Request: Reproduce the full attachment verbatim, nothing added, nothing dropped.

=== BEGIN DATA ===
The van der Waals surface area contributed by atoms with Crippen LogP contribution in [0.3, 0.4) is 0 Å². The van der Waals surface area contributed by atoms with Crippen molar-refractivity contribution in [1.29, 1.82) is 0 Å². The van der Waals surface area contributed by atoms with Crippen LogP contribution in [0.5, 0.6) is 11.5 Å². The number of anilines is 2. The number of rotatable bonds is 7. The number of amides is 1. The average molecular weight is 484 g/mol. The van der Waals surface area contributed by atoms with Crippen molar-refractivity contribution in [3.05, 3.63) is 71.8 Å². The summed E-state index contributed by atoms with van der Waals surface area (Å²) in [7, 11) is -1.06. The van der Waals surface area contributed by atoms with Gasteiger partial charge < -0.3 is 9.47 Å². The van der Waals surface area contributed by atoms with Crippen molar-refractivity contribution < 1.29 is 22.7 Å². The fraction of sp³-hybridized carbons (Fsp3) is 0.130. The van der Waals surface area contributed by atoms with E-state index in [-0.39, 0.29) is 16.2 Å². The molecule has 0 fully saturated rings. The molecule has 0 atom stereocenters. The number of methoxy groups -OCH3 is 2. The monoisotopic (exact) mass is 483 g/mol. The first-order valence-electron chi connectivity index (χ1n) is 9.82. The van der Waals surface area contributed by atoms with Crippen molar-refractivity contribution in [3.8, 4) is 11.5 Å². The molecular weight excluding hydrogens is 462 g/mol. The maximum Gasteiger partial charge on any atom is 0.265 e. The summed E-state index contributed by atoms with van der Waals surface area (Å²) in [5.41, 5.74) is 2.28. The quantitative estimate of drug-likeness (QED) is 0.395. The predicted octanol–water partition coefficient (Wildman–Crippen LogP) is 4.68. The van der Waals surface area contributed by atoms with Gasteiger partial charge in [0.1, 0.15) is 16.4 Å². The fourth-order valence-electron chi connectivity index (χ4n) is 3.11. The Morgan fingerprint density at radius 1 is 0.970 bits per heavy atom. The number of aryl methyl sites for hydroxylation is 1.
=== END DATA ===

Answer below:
The van der Waals surface area contributed by atoms with Crippen LogP contribution in [0.3, 0.4) is 0 Å². The van der Waals surface area contributed by atoms with Crippen molar-refractivity contribution in [1.29, 1.82) is 0 Å². The van der Waals surface area contributed by atoms with Crippen LogP contribution in [0.5, 0.6) is 11.5 Å². The number of anilines is 2. The number of rotatable bonds is 7. The number of amides is 1. The average molecular weight is 484 g/mol. The van der Waals surface area contributed by atoms with Crippen molar-refractivity contribution in [3.05, 3.63) is 71.8 Å². The summed E-state index contributed by atoms with van der Waals surface area (Å²) in [7, 11) is -1.06. The van der Waals surface area contributed by atoms with Gasteiger partial charge < -0.3 is 9.47 Å². The van der Waals surface area contributed by atoms with Crippen molar-refractivity contribution < 1.29 is 22.7 Å². The fraction of sp³-hybridized carbons (Fsp3) is 0.130. The van der Waals surface area contributed by atoms with E-state index in [-0.39, 0.29) is 16.2 Å². The molecule has 0 fully saturated rings. The molecule has 0 atom stereocenters. The number of methoxy groups -OCH3 is 2. The monoisotopic (exact) mass is 483 g/mol. The first-order valence-electron chi connectivity index (χ1n) is 9.82. The van der Waals surface area contributed by atoms with Crippen molar-refractivity contribution in [3.8, 4) is 11.5 Å². The molecular weight excluding hydrogens is 462 g/mol. The maximum Gasteiger partial charge on any atom is 0.265 e. The summed E-state index contributed by atoms with van der Waals surface area (Å²) in [5.41, 5.74) is 2.28. The quantitative estimate of drug-likeness (QED) is 0.395. The predicted octanol–water partition coefficient (Wildman–Crippen LogP) is 4.68. The van der Waals surface area contributed by atoms with Gasteiger partial charge in [0.1, 0.15) is 16.4 Å². The fourth-order valence-electron chi connectivity index (χ4n) is 3.11. The Morgan fingerprint density at radius 1 is 0.970 bits per heavy atom. The number of aryl methyl sites for hydroxylation is 1.